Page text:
Third, I’m completely aware of the “first-world problem” nature of this issue (“Can an aid worker with a young family make it work?”). I know there are a ton of people from the “global south” working outside their home countries – they get stuck as an expat because they’ll never make as much money at home, so they end up working away from home for extended periods of time, way more than I would ever be able to. More power to them, it’s really damn difficult. I tried hard as a recruiter not to put colleagues in those kinds of situations and impose the choice to separate from their families or not, at least without making sure they’ve thought about it. I would always keep in mind that if your HR is offering you an opportunity, it’s hard to say no, you worry what that would do to your reputation.
Another thing I couldn’t expand on as much in the piece is this idea of being so de-synchronized from my wife and kids. When you’re home all the time you have a daily knowledge of stuff – what chapter you’re on with the book you’re reading your 9 year old, where your son left a Lego figure when we went out to lunch the other day, what chore you need to do tonight, etc. That all goes away and takes days to build up again while you’re away, and it causes a distancing that, for me, started to feel profoundly shitty the more I traveled.
Finally, I want it noted, for the record, that my wife never felt any resentment, as I implied in the SAW piece. She just wanted to support me, and I read too much into things and assumed too much. I’m a lucky man.
There are a core group of aid workers (and many professionals in general I guess) out there that always like to bear a cross and show the world how busy they are and how hard they work… my view is that EVERY. SINGLE. PERSON. that I’ve ever admired in terms of their professional accomplishments (like “dent in the universe accomplishments”), when you do the research and read the biographies or other various accounts of their real lives, that because work came first – they either never started a family or their family life suffered. I liked what Anne Marie Slaughter had to say on the subject. Something’s gotta give. I don’t want that.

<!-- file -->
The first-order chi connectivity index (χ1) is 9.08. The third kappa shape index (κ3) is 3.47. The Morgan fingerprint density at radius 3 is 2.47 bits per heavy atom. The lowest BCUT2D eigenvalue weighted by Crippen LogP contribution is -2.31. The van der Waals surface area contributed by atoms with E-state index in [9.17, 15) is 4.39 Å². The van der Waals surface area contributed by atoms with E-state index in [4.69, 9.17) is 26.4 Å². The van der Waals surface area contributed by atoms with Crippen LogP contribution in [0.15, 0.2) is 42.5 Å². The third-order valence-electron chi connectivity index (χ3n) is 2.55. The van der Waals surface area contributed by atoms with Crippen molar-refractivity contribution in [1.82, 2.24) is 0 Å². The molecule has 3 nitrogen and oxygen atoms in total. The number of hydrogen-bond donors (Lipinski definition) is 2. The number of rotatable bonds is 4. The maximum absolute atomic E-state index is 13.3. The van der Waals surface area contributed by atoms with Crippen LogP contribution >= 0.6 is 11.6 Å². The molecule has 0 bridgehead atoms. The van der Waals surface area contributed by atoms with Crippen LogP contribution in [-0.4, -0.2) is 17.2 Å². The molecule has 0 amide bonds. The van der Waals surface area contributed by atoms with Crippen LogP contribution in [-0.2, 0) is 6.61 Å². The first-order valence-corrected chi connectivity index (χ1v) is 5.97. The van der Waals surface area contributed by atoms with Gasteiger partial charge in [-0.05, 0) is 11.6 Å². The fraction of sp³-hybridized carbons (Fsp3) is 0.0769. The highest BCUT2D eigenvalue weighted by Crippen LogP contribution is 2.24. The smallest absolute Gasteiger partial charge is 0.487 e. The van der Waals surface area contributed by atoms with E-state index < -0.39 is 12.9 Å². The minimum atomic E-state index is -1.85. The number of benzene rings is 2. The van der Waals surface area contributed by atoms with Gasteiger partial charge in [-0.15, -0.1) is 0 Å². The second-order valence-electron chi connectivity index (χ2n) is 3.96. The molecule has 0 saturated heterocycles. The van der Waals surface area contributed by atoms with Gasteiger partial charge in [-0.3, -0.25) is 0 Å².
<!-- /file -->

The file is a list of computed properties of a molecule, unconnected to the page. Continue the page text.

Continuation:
So I choose family over career. I’m lucky enough to be able to make a living where I can make it work. I mean no disrespect to those aid worker parents who can make it work, other families have a higher threshold for this lifestyle than we do. This is my story, opinion, and situation. I do not mean to say that I’m right and you’re wrong, I’m only sharing this all as a way to help others who could foresee the same choices in their lives. If you like working in the field for months at a time, racking up the hazard pay and post differential, and your family’s functioning and everyone’s fine – wonderful, I’m happy for you.
I’m really hard on myself and maybe this is a grand bargain I make with myself, in the vein of procrastination – because if I don’t try I don’t fail, or “look how well I did considering I was barely able to work on it” – so who the hell knows what I could be doing or if I’m not giving my all or whatever… but I’ve always wanted to put my family first.
I guess I follow that old quote from John Candy’s character in Planes, Trains, and Automobiles, “Like your job, Love your wife.” That is working out for me and I’m really happy with the way things are.
We’ll see where I can go with this blog from here. Look out for stuff about career development and general family life.